Belfast Telegraph

Friday 31 October 2014

Unions reveal strike ballot results

Brendan Barber said a suggestion for a 15-minute strike was a PR stunt

The prospect of the biggest strike for decades will come closer this week when unions representing hundreds of thousands of public sector workers announce the results of industrial action ballots in the bitter row over pensions.

The dispute worsened this weekend after unions attacked a Government minister for making a "daft" suggestion that public sector workers would not lose any pay if they only go on strike for 15 minutes during a day of action later this month.

Cabinet Office minister Francis Maude said that the Government was willing to accommodate some kind of "token action" when public sector workers strike over pensions on November 30.

Public sector workers would be allowed to down tools for a 15-minute protest without losing pay if trade unions called off full-scale strikes, he said in a newspaper interview.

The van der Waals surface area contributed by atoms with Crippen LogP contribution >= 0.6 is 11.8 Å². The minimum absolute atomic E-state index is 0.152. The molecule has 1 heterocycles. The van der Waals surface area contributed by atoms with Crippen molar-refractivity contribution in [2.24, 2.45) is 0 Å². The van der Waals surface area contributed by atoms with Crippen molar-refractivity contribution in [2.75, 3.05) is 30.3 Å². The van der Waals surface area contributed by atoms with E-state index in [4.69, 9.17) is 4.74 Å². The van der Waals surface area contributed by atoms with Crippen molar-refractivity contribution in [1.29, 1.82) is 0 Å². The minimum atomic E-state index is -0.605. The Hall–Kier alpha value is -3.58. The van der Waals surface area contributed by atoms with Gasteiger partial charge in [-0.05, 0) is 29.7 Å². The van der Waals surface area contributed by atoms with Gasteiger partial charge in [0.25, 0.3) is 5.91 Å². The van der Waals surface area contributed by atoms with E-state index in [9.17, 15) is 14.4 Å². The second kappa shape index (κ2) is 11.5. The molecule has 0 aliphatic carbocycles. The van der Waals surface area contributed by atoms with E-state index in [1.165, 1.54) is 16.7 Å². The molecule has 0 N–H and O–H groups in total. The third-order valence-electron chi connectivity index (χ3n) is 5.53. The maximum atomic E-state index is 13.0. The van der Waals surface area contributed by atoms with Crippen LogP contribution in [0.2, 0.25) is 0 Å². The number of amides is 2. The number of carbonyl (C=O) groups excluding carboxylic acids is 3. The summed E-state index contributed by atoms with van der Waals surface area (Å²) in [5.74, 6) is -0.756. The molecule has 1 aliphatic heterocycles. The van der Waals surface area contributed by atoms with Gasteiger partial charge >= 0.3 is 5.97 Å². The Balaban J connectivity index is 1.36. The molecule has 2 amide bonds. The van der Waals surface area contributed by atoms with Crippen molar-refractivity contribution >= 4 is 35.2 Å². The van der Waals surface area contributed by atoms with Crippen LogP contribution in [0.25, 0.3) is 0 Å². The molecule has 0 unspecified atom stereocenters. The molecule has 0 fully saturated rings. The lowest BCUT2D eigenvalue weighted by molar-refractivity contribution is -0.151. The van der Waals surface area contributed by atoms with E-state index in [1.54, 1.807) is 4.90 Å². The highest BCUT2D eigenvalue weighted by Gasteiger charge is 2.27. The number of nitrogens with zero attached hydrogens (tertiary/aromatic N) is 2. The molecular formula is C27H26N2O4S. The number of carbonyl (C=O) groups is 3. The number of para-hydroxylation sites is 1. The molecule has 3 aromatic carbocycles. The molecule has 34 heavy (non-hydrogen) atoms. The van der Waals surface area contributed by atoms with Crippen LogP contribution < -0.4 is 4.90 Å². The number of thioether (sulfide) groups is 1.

Brian Strutton, national officer of the GMB union, who has attended a series of meetings with ministers this year over the planned pension reforms, said: "Maude's proposal for a 15-minute strike is a daft idea. We are asking members to vote for a strike, not a tea break. What he says is unlawful anyway, which is surprising coming from a minister."

TUC general-secretary Brendan Barber said: "If Francis Maude had genuinely wanted this idea to be taken seriously I would have expected him to have raised it directly with the TUC and unions rather than play it as a PR gambit in a press interview.

"The way to resolve this dispute and avoid industrial action is to make real progress and acceptable offers in the negotiations. Francis Maude seems to want to divert attention away from the Government's failure to make proper offers in scheme negotiations. Ministers had better make their mind up whether they intend to negotiate genuinely in good faith or through the megaphone of media stunts."

The day of action on November 30 could see over two million workers going on strike, the biggest number since the 1979 Winter of Discontent.

Ministers have criticised unions for planning to continue with the industrial action while talks are ongoing and revised offers have been put on the table.

Civil servants, teachers, council and health workers have been voting in recent weeks on whether to strike in protest against the Government's controversial reforms to public sector pensions.

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